Abdominoplasty: Risks, rewards and recovery (part two)

Written by: Mr Aftab Siddiqui
Edited by: Kalum Alleyne

In the first part of this series, Mr Aftab Siddiqui, a revered consultant plastic surgeon, gave a comprehensive overview on the abdominoplasty, including the procedure, reasons for having it done and how to prepare for it. Here in the second and final part he outlines the risks, benefits and recovery guidelines for anyone who may be considering having a tummy tuck.


Tummy after abdominoplasty


How bad is the pain after a tummy tuck?

Recovery from a tummy tuck can take up to two months, patients have reported feeling mild to moderate pain during this period. Immediately after surgery, patients usually feel pain, discomfort, tenderness and tightness at the point of incision and inside the abdominal muscles. The majority of patients experience the most pain during the first week post-surgery. Medication may be prescribed in order to ease the pain, which usually subsides towards the end of the week.


For partial abdominoplasty patients, the second week is easier as most of the pain will have stopped by then. Full abdominoplasty patients may continue to experience tolerable discomfort and tenderness as the area will take longer to heal.


Where Should I Expect Pain?

Although most people assume the majority of pain will come from the incision, you can feel pain in different parts of the body, depending on the kind of abdominoplasty you have. The abdominal muscles will be particularly sore after they are manipulated.


How should pain be managed after tummy tuck?

Following these steps is highly recommended for effective pain management:

  • Firstly and most importantly, follow your doctor’s advice to ensure a speedy recovery.
  • If told to, wear your compression garment for as long as required.
  • Ask a friend or family member to call in on you during your recovery to help with daily tasks.
  • Avoid physically demanding activities and lifting objects.
  • Rest for a week or two, partaking only in relaxing activities like reading and watching movies.
  • Although rest is vital, it is also important that you keep blood flowing by maintaining a low level of physical activity. While the abdominal muscle must be completely rested, thigh exercises are recommended to avoid blood clots.
  • Follow a healthy diet, with reduced salt intake.
  • Nutritional, vitamin-rich foods facilitate better and quicker healing.

Are there any medical benefits of a tummy tuck?

In addition to the obvious aesthetic benefits of abdominoplasty, there are also a number of medical benefits associated with this procedure including:

  • Reduction of stress urinary incontinence (SUI): Women can develop this condition after childbirth. Studies have shown that tummy tuck procedures can ease the effects of SUI.
  • Improved posture- Abdominoplasty tightens weak abdominal muscles which may have swollen due to the pressure placed on them by pregnancy or obesity. So, many patients notice an improvement in their posture after the procedure.


Risks and rewards

The popularity of abdominoplasty has led to the misconception that it is an easy procedure. Patients must remember it is a major operation that takes up to five hours to complete.


Full recovery can take a number of weeks and comes with similar risks of infection to any other major procedure. However, the medical and cosmetic benefits far outweigh the risk potential, hence its popularity.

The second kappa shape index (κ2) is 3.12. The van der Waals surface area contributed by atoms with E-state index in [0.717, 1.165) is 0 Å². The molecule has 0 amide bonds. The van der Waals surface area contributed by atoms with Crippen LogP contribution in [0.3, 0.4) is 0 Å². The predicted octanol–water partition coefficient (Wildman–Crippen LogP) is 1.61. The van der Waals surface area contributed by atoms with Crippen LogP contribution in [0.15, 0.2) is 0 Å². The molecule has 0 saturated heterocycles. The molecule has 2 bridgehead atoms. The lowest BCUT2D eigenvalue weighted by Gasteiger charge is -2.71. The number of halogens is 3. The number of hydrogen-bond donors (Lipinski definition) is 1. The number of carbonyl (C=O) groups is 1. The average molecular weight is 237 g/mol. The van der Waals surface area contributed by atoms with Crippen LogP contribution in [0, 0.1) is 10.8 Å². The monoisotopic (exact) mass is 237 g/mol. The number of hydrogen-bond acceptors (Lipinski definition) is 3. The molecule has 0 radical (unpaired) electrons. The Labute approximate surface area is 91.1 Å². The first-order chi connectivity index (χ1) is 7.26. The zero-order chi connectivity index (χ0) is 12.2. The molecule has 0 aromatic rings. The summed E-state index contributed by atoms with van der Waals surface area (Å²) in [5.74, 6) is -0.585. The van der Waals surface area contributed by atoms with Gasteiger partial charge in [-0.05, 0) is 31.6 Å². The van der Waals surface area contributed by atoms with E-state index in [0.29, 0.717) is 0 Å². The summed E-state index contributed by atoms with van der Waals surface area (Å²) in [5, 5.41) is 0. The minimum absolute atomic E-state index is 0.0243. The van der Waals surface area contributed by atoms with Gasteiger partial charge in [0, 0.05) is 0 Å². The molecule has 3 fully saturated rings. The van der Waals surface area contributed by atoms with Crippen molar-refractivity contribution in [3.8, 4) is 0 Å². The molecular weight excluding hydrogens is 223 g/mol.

Before deciding whether or not to go ahead with such a major operation, you should speak to a specialist extensively. Why not visit Mr Aftab Siddiqui’s Top Doctor’s profile? You can view his booking information and request an appointment with him.

By Mr Aftab Siddiqui
Plastic surgery

Mr Aftab Siddiqui, who practises at the Breast and Body Clinic, is a highly experienced consultant plastic and cosmetic surgeon in Manchester, Chester and Preston, who posseses a special interest in mummy makeover, breast augmentation, abdominoplasty (tummy tuck), breast reduction, breast uplift, liposuction, fat transfers, skin cancer surgery, hand surgery and labiaplasty.

Mr Siddiqui qualified in 2000 and has more than 20 years of experience in medicine. He undertook both a clinical fellowship at St Andrew's Centre for Plastic Surgery specialising in plastic and hand surgery and a further research fellowship in hand surgery at Anglia Ruskin University in 2015. He became a specialist in plastic surgery in 2006 and is a fellow of the Royal College of Surgeons (Plastic Surgery). He is a full member of the British Association of Plastic Reconstructive and Aesthetic Surgery (BAPRAS), British Association of Aesthetic Plastic Surgeons (BAAPS) American Association of Plastic Surgeons (ASPS) and International Society of Aesthetic Plastic Surgery (ISAPS).

He is a recognised expert on perfect breasts and has extensive experience of a wide range of cosmetic and reconstructive procedures. He holds a key position within the NHS with plastic surgery in reconstruction and trauma cases, which includes breast cancer, skin cancer, lower limb trauma and hand trauma. Mr Siddiqui is regularly invited to present and speak at conferences across the world. He is also a respected educator, leading lectures for colleagues and medical students at a national level.

Mr Siddiqui has an extensive list of publications that he has contributed to, demonstrating his excellent knowledge in the field of cosmetics and plastic surgery. He is renowned amongst fellow colleagues and his patients for his surgical expertise and excellent patient care. For more information, visit Mr Siddiqui's website: https://breastandbody.co.uk/

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